You’ll all keep in mind my grand experience in obtaining a photocopier. Well, it’s been a rollercoaster, I tell ya. While I still haven’t discovered a adjustment deserving sufficient to attempt, I have ended up being progressively frustrated. From time to time, I like to invite my buddies as well as household over for dinner, as well as conversation naturally turns to things like the art on the walls, the fish in the aquarium, or perhaps the photocopier in the living room. Now, I dearly like to share my enthusiasms with others, so it’s quite darned disappointing when I go to terminate off a few copies only to have the machine stop working to boot! It was time to deal with this issue when as well as for all.
When powered up, the photocopier would sit at a “Please Wait…” screen for a extremely long time, before ultimately coughing up an error code — SC990 — as well as an direction to phone call for service. A lot of other messages would flash up as well; Address book data Error, difficult Drive data Error, as well as so on. In the end I realized they all centered around data storage.
Pictured: the author, in his happy place, at peace with the copier.
Now, I’d already tried diving into the service menu when before, as well as chosen the choice to style the difficult drive. That had led to the issue disappearing for a short period, however now it was back. No amount of mashing away at the keypad would work this time. The style commands just returned “Failed” every time. 다음에 할일? You guessed it, it was time for a teardown!
Thankfully, photocopiers are designed for simple servicing — someone’s paying for all those service calls. A few screws as well as big panels were just popping off with ease; completely the opposite of working on cars. Spotting the difficult drive was easy, it appeared like some kind of laptop IDE unit. With only SATA laptops around the home to salvage parts from, I wasn’t able to find up with something to switch in.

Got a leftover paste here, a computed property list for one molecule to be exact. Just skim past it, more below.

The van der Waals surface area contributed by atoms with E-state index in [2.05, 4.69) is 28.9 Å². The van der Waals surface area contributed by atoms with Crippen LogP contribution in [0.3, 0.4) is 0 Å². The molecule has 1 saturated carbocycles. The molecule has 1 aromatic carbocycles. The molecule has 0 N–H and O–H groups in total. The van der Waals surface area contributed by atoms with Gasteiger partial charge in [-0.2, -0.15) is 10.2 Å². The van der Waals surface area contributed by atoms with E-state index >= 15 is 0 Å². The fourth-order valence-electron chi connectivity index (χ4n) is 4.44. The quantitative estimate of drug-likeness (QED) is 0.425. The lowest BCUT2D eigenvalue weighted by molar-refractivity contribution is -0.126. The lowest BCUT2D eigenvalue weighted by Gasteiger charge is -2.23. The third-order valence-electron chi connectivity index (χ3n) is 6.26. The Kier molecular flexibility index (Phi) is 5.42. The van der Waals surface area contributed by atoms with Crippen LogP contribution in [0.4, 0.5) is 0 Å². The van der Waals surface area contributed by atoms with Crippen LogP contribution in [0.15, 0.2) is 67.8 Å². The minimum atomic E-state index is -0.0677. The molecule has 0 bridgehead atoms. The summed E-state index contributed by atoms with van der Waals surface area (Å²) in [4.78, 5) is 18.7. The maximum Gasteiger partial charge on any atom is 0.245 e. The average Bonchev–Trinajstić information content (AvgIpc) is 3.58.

A bit of research (and reading the label) taught me that the drive was a Toshiba MK2023GAS/HDD2187. Replacements were offered on eBay, however if I waited two weeks I’d most likely be wrist deep in some other abandoned equipment. It had to be sorted on the night. In the words of [AvE], if you can’t repair it… well, you understand exactly how it goes. I yanked the drive and, lo as well as behold – the copier booted directly up! just to be sure I wasn’t hallucinating, I churned out a few copies, as well as other than the continued jamming on all-black pages, whatever was fine. actually all it took to get the copier to boot was to eliminate the ailing drive. Suffice to say, I was type of dumbfounded.
The difficult drive a.k.a. the villain of the piece.
I’m happy to chalk up the win, however I have to draw problem with Ricoh’s style here. The copier is clearly capable of operating completely well without a difficult drive. It will provide up its document server as well as address book abilities, however it will still make copies as well as print without a problem.
Yet, when the copier’s drive fails, the system stops working totally as well as refuses to work. This necessitates a service phone call for the typical individual to get anything at all happening once again — triggering much lost work as well as productivity. A much better style in my eyes would have the copier notify individuals of the lost performance because of the failed drive as well as the requirement to phone call service, however let them copy! any type of IT administrator will understand the value of a bodged work around that keeps the business limping along for the day versus having a space of forty agitated workers with nothing to do. It’s a pity Ricoh selected to have the photocopier shut down totally rather than valiantly fight on.
Feel free to chime in with your own stories of minor failures that triggered overall shutdowns in the comments. video below the break.